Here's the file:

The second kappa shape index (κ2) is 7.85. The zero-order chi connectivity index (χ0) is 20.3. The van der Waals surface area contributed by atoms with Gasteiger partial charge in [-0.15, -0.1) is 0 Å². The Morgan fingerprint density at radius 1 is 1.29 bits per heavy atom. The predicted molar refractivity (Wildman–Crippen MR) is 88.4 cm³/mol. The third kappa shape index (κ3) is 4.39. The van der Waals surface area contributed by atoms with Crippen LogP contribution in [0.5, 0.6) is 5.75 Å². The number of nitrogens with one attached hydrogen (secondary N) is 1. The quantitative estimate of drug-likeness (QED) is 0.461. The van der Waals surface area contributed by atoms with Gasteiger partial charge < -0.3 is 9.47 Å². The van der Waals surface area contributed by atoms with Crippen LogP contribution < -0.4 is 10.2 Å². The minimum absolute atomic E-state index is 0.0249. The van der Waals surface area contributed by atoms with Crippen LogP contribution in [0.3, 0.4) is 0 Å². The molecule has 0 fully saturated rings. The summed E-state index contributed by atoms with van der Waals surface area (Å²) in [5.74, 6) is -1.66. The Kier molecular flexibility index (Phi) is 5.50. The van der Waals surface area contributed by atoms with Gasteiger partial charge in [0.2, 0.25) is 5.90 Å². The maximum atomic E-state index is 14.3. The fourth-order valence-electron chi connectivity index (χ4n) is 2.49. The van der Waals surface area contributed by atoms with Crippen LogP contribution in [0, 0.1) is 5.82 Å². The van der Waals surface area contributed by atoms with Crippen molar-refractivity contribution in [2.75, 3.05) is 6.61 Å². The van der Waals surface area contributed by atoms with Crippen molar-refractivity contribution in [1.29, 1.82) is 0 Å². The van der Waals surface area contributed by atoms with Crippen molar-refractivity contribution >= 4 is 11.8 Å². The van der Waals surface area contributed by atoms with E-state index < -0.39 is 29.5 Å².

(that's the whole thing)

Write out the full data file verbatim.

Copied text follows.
The second kappa shape index (κ2) is 7.85. The zero-order chi connectivity index (χ0) is 20.3. The van der Waals surface area contributed by atoms with Gasteiger partial charge in [-0.15, -0.1) is 0 Å². The Morgan fingerprint density at radius 1 is 1.29 bits per heavy atom. The predicted molar refractivity (Wildman–Crippen MR) is 88.4 cm³/mol. The third kappa shape index (κ3) is 4.39. The van der Waals surface area contributed by atoms with Crippen LogP contribution in [0.5, 0.6) is 5.75 Å². The number of nitrogens with one attached hydrogen (secondary N) is 1. The quantitative estimate of drug-likeness (QED) is 0.461. The van der Waals surface area contributed by atoms with Gasteiger partial charge < -0.3 is 9.47 Å². The van der Waals surface area contributed by atoms with Crippen LogP contribution < -0.4 is 10.2 Å². The minimum absolute atomic E-state index is 0.0249. The van der Waals surface area contributed by atoms with Crippen LogP contribution in [0.3, 0.4) is 0 Å². The molecule has 0 fully saturated rings. The summed E-state index contributed by atoms with van der Waals surface area (Å²) in [5.74, 6) is -1.66. The Kier molecular flexibility index (Phi) is 5.50. The van der Waals surface area contributed by atoms with Gasteiger partial charge in [0.2, 0.25) is 5.90 Å². The maximum atomic E-state index is 14.3. The fourth-order valence-electron chi connectivity index (χ4n) is 2.49. The van der Waals surface area contributed by atoms with Crippen LogP contribution in [0, 0.1) is 5.82 Å². The van der Waals surface area contributed by atoms with Crippen molar-refractivity contribution in [2.75, 3.05) is 6.61 Å². The van der Waals surface area contributed by atoms with Crippen molar-refractivity contribution in [1.29, 1.82) is 0 Å². The van der Waals surface area contributed by atoms with Crippen molar-refractivity contribution >= 4 is 11.8 Å². The van der Waals surface area contributed by atoms with E-state index < -0.39 is 29.5 Å².